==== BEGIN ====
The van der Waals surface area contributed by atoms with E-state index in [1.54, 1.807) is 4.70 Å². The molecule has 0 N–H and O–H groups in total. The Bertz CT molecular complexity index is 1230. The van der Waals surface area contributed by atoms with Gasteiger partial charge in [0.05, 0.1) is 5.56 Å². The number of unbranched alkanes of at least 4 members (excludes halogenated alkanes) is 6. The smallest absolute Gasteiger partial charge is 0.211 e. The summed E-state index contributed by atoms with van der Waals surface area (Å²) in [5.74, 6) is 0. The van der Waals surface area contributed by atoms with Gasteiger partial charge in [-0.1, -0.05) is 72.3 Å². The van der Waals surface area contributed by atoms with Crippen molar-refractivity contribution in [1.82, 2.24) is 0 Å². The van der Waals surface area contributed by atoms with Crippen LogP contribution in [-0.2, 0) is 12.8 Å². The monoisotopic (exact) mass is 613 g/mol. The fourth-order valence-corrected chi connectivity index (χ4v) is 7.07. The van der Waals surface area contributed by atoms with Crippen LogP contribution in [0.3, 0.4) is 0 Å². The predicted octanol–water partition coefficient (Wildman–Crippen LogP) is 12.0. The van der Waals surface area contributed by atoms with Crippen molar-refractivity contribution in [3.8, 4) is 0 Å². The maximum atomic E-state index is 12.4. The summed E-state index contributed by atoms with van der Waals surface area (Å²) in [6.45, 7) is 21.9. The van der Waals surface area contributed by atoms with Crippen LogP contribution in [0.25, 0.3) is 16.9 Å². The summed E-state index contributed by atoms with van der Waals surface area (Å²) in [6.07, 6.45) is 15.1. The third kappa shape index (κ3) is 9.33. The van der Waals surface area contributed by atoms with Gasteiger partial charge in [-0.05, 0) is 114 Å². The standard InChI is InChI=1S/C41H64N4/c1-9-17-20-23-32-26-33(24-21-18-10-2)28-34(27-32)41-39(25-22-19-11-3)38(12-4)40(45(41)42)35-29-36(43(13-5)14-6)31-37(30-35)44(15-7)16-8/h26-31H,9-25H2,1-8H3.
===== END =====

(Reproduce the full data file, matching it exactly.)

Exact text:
The van der Waals surface area contributed by atoms with E-state index in [1.54, 1.807) is 4.70 Å². The molecule has 0 N–H and O–H groups in total. The Bertz CT molecular complexity index is 1230. The van der Waals surface area contributed by atoms with Gasteiger partial charge in [0.05, 0.1) is 5.56 Å². The number of unbranched alkanes of at least 4 members (excludes halogenated alkanes) is 6. The smallest absolute Gasteiger partial charge is 0.211 e. The summed E-state index contributed by atoms with van der Waals surface area (Å²) in [5.74, 6) is 0. The van der Waals surface area contributed by atoms with Gasteiger partial charge in [-0.1, -0.05) is 72.3 Å². The van der Waals surface area contributed by atoms with Crippen molar-refractivity contribution in [1.82, 2.24) is 0 Å². The van der Waals surface area contributed by atoms with Crippen LogP contribution in [-0.2, 0) is 12.8 Å². The monoisotopic (exact) mass is 613 g/mol. The fourth-order valence-corrected chi connectivity index (χ4v) is 7.07. The van der Waals surface area contributed by atoms with Crippen LogP contribution in [0.3, 0.4) is 0 Å². The predicted octanol–water partition coefficient (Wildman–Crippen LogP) is 12.0. The van der Waals surface area contributed by atoms with Crippen molar-refractivity contribution in [3.8, 4) is 0 Å². The maximum atomic E-state index is 12.4. The summed E-state index contributed by atoms with van der Waals surface area (Å²) in [6.45, 7) is 21.9. The van der Waals surface area contributed by atoms with Crippen LogP contribution in [0.25, 0.3) is 16.9 Å². The summed E-state index contributed by atoms with van der Waals surface area (Å²) in [6.07, 6.45) is 15.1. The third kappa shape index (κ3) is 9.33. The van der Waals surface area contributed by atoms with Gasteiger partial charge in [-0.05, 0) is 114 Å². The standard InChI is InChI=1S/C41H64N4/c1-9-17-20-23-32-26-33(24-21-18-10-2)28-34(27-32)41-39(25-22-19-11-3)38(12-4)40(45(41)42)35-29-36(43(13-5)14-6)31-37(30-35)44(15-7)16-8/h26-31H,9-25H2,1-8H3.